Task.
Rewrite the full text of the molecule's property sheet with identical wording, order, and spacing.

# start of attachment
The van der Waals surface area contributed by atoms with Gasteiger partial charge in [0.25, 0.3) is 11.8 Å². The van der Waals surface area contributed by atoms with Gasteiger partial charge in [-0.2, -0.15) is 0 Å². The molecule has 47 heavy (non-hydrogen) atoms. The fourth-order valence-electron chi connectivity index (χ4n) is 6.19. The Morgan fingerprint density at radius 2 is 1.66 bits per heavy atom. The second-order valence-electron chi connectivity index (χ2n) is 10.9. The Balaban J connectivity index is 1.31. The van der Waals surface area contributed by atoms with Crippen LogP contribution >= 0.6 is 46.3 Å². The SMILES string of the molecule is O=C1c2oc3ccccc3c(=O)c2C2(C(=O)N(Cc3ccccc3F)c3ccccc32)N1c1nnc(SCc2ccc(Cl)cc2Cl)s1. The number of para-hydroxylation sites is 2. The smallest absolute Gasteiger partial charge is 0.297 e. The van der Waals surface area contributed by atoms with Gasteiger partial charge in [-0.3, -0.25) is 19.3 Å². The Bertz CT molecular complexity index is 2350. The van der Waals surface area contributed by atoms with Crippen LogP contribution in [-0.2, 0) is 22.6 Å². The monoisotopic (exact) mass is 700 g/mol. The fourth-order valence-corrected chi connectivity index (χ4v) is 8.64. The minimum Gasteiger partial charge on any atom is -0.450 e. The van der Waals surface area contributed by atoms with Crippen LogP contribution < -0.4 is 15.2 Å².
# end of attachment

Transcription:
The van der Waals surface area contributed by atoms with Gasteiger partial charge in [0.25, 0.3) is 11.8 Å². The van der Waals surface area contributed by atoms with Gasteiger partial charge in [-0.2, -0.15) is 0 Å². The molecule has 47 heavy (non-hydrogen) atoms. The fourth-order valence-electron chi connectivity index (χ4n) is 6.19. The Morgan fingerprint density at radius 2 is 1.66 bits per heavy atom. The second-order valence-electron chi connectivity index (χ2n) is 10.9. The Balaban J connectivity index is 1.31. The van der Waals surface area contributed by atoms with Crippen LogP contribution >= 0.6 is 46.3 Å². The SMILES string of the molecule is O=C1c2oc3ccccc3c(=O)c2C2(C(=O)N(Cc3ccccc3F)c3ccccc32)N1c1nnc(SCc2ccc(Cl)cc2Cl)s1. The number of para-hydroxylation sites is 2. The smallest absolute Gasteiger partial charge is 0.297 e. The van der Waals surface area contributed by atoms with Gasteiger partial charge in [-0.3, -0.25) is 19.3 Å². The Bertz CT molecular complexity index is 2350. The van der Waals surface area contributed by atoms with Crippen LogP contribution in [-0.2, 0) is 22.6 Å². The monoisotopic (exact) mass is 700 g/mol. The fourth-order valence-corrected chi connectivity index (χ4v) is 8.64. The minimum Gasteiger partial charge on any atom is -0.450 e. The van der Waals surface area contributed by atoms with Crippen LogP contribution < -0.4 is 15.2 Å².